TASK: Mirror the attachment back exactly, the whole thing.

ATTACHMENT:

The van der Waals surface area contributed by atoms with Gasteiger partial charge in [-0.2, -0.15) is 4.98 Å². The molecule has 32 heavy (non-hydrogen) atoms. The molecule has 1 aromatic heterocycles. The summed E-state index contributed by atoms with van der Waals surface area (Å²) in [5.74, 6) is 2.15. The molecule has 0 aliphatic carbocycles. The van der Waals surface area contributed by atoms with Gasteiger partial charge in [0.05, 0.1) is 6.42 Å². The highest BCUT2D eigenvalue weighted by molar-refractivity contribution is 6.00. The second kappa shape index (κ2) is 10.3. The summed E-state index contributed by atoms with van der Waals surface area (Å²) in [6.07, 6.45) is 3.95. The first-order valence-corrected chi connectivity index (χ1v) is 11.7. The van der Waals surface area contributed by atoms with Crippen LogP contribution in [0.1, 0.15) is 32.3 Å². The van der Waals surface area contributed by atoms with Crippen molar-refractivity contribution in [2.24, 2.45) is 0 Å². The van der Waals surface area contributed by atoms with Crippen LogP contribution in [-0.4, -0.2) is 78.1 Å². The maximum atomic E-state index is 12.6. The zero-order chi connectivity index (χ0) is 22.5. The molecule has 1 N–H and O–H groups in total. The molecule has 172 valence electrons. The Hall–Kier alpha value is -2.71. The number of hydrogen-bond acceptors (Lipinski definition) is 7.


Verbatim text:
The van der Waals surface area contributed by atoms with Gasteiger partial charge in [-0.2, -0.15) is 4.98 Å². The molecule has 32 heavy (non-hydrogen) atoms. The molecule has 1 aromatic heterocycles. The summed E-state index contributed by atoms with van der Waals surface area (Å²) in [5.74, 6) is 2.15. The molecule has 0 aliphatic carbocycles. The van der Waals surface area contributed by atoms with Gasteiger partial charge in [0.05, 0.1) is 6.42 Å². The highest BCUT2D eigenvalue weighted by molar-refractivity contribution is 6.00. The second kappa shape index (κ2) is 10.3. The summed E-state index contributed by atoms with van der Waals surface area (Å²) in [6.07, 6.45) is 3.95. The first-order valence-corrected chi connectivity index (χ1v) is 11.7. The van der Waals surface area contributed by atoms with Crippen LogP contribution in [0.1, 0.15) is 32.3 Å². The van der Waals surface area contributed by atoms with Crippen molar-refractivity contribution in [2.24, 2.45) is 0 Å². The van der Waals surface area contributed by atoms with Crippen LogP contribution in [-0.4, -0.2) is 78.1 Å². The maximum atomic E-state index is 12.6. The zero-order chi connectivity index (χ0) is 22.5. The molecule has 1 N–H and O–H groups in total. The molecule has 172 valence electrons. The Hall–Kier alpha value is -2.71. The number of hydrogen-bond acceptors (Lipinski definition) is 7.